One of the mysteries of the English language finally explained.
Used to refer to a point at which the level of profits or benefits gained is less than the amount of money or energy invested.
- ‘Moreover, as these crops become ever more susceptible to pests, they require ever greater use of pesticides to produce equal amounts of food - a classic case of the law of diminishing returns.’
- ‘The basis for the argument is the law of diminishing returns: As increasing amounts of a variable input are added, the returns per unit become less and less.’
- ‘Those involve women outsmarting and outrunning trained government agents, and a series of tiring car chases that vividly illustrate the law of diminishing returns.’
- ‘As the region matures, they face the law of diminishing returns where it costs an increasing amount to get less out of the ground.’
- ‘The law of diminishing returns limits benefits from pay boosts and bonuses.’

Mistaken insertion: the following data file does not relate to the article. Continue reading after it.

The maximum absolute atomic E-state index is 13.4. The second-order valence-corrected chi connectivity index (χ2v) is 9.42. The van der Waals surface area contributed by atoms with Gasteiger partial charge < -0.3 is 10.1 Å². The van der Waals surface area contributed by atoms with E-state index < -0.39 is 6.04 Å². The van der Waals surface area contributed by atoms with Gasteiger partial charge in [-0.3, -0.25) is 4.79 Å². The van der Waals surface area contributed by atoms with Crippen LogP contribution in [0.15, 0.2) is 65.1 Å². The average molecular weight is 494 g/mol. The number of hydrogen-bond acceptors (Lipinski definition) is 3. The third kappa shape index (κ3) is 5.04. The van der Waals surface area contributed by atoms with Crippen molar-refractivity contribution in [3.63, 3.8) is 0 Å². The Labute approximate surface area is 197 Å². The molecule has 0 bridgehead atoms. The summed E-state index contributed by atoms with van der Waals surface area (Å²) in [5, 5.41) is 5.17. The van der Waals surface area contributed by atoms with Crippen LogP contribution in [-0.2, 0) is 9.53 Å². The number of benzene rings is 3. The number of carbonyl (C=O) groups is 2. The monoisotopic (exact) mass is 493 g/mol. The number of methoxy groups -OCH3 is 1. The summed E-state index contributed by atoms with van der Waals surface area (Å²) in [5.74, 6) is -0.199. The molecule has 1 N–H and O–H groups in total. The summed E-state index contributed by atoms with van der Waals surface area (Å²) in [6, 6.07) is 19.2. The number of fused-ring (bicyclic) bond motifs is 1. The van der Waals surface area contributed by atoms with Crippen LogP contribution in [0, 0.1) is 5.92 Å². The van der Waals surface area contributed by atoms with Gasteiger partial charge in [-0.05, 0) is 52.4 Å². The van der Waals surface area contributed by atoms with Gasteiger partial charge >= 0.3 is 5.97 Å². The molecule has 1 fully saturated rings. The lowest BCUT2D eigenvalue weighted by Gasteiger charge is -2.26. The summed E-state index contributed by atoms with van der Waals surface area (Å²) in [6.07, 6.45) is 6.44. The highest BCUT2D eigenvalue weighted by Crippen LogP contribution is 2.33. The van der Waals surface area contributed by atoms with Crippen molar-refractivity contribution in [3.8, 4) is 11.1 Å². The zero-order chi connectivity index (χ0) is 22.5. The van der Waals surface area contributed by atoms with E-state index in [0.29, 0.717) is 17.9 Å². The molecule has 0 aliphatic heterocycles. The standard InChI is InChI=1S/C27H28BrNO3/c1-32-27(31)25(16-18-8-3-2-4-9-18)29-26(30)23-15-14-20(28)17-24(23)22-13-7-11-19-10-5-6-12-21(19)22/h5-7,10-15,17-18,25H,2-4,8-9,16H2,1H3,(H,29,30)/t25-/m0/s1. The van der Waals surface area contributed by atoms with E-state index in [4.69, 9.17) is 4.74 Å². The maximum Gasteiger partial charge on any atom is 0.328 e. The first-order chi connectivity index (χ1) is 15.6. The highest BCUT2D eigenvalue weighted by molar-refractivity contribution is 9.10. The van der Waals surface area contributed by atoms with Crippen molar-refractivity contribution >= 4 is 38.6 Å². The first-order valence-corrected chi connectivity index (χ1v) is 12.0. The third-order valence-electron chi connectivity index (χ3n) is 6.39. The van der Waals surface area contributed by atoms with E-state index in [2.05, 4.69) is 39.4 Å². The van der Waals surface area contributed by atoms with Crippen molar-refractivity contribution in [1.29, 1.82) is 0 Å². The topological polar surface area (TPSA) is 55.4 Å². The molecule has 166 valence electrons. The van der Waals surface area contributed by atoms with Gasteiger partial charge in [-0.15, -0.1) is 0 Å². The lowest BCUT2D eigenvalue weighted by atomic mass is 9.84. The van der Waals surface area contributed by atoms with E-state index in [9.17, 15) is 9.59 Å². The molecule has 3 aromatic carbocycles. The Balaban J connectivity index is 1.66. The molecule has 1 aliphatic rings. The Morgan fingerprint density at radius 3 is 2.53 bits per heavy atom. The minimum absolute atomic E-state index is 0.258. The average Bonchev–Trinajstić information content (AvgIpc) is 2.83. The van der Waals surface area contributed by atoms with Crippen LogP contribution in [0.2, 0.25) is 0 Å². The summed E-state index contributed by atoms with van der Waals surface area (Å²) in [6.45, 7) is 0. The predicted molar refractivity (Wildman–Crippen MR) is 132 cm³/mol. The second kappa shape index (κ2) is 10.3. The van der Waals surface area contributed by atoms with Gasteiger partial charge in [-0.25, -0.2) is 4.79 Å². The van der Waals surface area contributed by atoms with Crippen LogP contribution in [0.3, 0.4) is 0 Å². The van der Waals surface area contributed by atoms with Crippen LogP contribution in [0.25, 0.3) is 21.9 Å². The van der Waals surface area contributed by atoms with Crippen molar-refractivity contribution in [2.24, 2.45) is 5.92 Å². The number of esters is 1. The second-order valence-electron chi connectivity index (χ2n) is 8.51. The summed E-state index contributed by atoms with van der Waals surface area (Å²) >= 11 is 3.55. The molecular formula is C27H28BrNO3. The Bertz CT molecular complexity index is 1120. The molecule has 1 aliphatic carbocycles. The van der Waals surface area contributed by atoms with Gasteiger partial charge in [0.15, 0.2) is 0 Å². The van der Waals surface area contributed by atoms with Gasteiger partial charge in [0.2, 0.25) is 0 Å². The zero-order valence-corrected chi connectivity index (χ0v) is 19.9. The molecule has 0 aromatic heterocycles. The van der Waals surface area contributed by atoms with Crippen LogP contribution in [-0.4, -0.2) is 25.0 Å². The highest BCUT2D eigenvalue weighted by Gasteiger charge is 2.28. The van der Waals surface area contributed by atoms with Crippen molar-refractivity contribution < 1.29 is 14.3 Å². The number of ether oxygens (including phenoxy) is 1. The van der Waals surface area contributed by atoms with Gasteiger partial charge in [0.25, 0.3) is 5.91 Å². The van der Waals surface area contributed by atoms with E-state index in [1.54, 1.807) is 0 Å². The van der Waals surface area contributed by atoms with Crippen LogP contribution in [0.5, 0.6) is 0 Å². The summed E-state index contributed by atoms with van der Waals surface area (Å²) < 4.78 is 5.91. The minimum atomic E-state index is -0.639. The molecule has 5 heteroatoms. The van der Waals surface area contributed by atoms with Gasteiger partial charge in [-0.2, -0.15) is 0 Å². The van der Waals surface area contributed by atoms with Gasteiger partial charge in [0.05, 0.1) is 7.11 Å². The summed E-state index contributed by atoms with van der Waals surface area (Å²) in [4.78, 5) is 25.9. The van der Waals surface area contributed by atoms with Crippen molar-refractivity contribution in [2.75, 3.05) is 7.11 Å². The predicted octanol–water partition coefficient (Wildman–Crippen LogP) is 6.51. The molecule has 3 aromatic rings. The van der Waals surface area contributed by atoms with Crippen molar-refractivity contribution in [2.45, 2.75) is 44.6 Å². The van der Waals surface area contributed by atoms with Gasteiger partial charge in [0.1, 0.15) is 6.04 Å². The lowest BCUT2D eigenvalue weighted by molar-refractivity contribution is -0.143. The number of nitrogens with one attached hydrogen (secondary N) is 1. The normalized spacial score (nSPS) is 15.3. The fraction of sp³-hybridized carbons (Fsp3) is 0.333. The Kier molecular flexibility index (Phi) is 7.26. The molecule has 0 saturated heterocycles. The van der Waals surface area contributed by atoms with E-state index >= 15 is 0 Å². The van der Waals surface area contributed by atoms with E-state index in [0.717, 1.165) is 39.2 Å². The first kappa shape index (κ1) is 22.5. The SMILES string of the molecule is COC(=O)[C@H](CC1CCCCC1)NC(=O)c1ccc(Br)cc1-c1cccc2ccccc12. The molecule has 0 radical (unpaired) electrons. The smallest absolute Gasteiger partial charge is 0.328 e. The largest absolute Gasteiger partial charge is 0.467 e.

- ‘The quest for perfect information demands the highest investment of time and money and ignores the law of diminishing returns.’
- ‘Asked whether another poor deal would mean further controversial hikes in parking charges, he said the council recognised all charges were affected by the law of diminishing returns.’
- ‘The more exercise is taken, within a normal lifestyle, the greater the health benefit; yet a law of diminishing returns applies.’
- ‘However, because of the law of diminishing returns, the way we've spent money on politics will change.’
- ‘As a result, the benefits of increased capital formation dissipate in the law of diminishing returns.’
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